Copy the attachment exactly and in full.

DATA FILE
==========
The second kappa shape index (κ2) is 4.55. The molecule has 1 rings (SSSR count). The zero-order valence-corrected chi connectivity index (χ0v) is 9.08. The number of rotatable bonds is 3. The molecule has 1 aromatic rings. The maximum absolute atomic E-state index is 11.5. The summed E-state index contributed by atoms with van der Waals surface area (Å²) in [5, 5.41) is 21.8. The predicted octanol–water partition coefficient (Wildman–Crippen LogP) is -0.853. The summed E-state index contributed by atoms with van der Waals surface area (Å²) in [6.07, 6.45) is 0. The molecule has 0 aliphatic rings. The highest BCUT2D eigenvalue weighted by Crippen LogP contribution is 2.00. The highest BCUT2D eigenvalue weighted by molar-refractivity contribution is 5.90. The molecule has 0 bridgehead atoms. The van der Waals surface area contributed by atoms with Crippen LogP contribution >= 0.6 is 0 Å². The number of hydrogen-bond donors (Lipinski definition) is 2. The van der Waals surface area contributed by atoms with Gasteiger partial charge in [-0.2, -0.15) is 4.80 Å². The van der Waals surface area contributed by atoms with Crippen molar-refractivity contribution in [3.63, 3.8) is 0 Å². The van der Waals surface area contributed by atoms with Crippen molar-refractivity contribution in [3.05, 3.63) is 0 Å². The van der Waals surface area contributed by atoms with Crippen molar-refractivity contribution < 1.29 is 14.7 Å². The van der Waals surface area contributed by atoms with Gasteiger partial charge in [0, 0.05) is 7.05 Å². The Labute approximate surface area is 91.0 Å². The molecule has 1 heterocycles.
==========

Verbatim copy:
The second kappa shape index (κ2) is 4.55. The molecule has 1 rings (SSSR count). The zero-order valence-corrected chi connectivity index (χ0v) is 9.08. The number of rotatable bonds is 3. The molecule has 1 aromatic rings. The maximum absolute atomic E-state index is 11.5. The summed E-state index contributed by atoms with van der Waals surface area (Å²) in [5, 5.41) is 21.8. The predicted octanol–water partition coefficient (Wildman–Crippen LogP) is -0.853. The summed E-state index contributed by atoms with van der Waals surface area (Å²) in [6.07, 6.45) is 0. The molecule has 0 aliphatic rings. The highest BCUT2D eigenvalue weighted by Crippen LogP contribution is 2.00. The highest BCUT2D eigenvalue weighted by molar-refractivity contribution is 5.90. The molecule has 0 bridgehead atoms. The van der Waals surface area contributed by atoms with Crippen LogP contribution >= 0.6 is 0 Å². The number of hydrogen-bond donors (Lipinski definition) is 2. The van der Waals surface area contributed by atoms with Gasteiger partial charge in [-0.2, -0.15) is 4.80 Å². The van der Waals surface area contributed by atoms with Crippen molar-refractivity contribution in [3.63, 3.8) is 0 Å². The van der Waals surface area contributed by atoms with Crippen molar-refractivity contribution in [3.05, 3.63) is 0 Å². The van der Waals surface area contributed by atoms with Crippen molar-refractivity contribution < 1.29 is 14.7 Å². The van der Waals surface area contributed by atoms with Gasteiger partial charge in [0, 0.05) is 7.05 Å². The Labute approximate surface area is 91.0 Å². The molecule has 1 heterocycles.